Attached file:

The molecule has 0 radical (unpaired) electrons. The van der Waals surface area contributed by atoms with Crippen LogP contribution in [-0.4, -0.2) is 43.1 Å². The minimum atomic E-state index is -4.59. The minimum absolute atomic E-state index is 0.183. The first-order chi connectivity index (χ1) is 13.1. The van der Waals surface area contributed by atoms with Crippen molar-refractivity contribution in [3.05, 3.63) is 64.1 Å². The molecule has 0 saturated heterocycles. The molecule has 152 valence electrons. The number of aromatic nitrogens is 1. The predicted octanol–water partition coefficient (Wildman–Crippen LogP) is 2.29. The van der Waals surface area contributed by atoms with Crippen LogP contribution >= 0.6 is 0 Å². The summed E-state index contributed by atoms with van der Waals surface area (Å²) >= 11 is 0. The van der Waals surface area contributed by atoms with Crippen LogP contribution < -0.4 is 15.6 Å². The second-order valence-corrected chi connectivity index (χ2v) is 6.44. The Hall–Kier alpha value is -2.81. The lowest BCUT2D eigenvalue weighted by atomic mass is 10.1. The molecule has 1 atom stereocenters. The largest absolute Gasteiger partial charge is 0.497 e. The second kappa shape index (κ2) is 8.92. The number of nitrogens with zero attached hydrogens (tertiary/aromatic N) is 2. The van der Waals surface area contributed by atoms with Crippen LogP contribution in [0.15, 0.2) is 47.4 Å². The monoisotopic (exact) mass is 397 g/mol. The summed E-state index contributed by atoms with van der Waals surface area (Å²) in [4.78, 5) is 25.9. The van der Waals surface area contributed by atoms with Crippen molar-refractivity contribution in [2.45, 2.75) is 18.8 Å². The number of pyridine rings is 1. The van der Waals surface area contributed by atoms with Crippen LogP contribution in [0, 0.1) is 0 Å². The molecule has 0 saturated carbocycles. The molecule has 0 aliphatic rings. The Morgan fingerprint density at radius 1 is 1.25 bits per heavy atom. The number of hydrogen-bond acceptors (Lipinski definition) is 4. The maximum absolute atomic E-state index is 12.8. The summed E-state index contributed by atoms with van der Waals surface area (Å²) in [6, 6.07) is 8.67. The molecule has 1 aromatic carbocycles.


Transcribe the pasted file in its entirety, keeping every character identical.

The molecule has 0 radical (unpaired) electrons. The van der Waals surface area contributed by atoms with Crippen LogP contribution in [-0.4, -0.2) is 43.1 Å². The minimum atomic E-state index is -4.59. The minimum absolute atomic E-state index is 0.183. The first-order chi connectivity index (χ1) is 13.1. The van der Waals surface area contributed by atoms with Crippen molar-refractivity contribution in [3.05, 3.63) is 64.1 Å². The molecule has 0 saturated heterocycles. The molecule has 152 valence electrons. The number of aromatic nitrogens is 1. The predicted octanol–water partition coefficient (Wildman–Crippen LogP) is 2.29. The van der Waals surface area contributed by atoms with Crippen LogP contribution >= 0.6 is 0 Å². The summed E-state index contributed by atoms with van der Waals surface area (Å²) >= 11 is 0. The van der Waals surface area contributed by atoms with Crippen LogP contribution < -0.4 is 15.6 Å². The second-order valence-corrected chi connectivity index (χ2v) is 6.44. The Hall–Kier alpha value is -2.81. The lowest BCUT2D eigenvalue weighted by atomic mass is 10.1. The molecule has 1 atom stereocenters. The largest absolute Gasteiger partial charge is 0.497 e. The second kappa shape index (κ2) is 8.92. The number of nitrogens with zero attached hydrogens (tertiary/aromatic N) is 2. The van der Waals surface area contributed by atoms with Crippen LogP contribution in [0.15, 0.2) is 47.4 Å². The monoisotopic (exact) mass is 397 g/mol. The summed E-state index contributed by atoms with van der Waals surface area (Å²) in [4.78, 5) is 25.9. The van der Waals surface area contributed by atoms with Crippen molar-refractivity contribution in [2.45, 2.75) is 18.8 Å². The number of pyridine rings is 1. The van der Waals surface area contributed by atoms with Crippen LogP contribution in [0, 0.1) is 0 Å². The molecule has 0 saturated carbocycles. The molecule has 0 aliphatic rings. The Morgan fingerprint density at radius 1 is 1.25 bits per heavy atom. The number of hydrogen-bond acceptors (Lipinski definition) is 4. The maximum absolute atomic E-state index is 12.8. The summed E-state index contributed by atoms with van der Waals surface area (Å²) in [6, 6.07) is 8.67. The molecule has 1 aromatic carbocycles.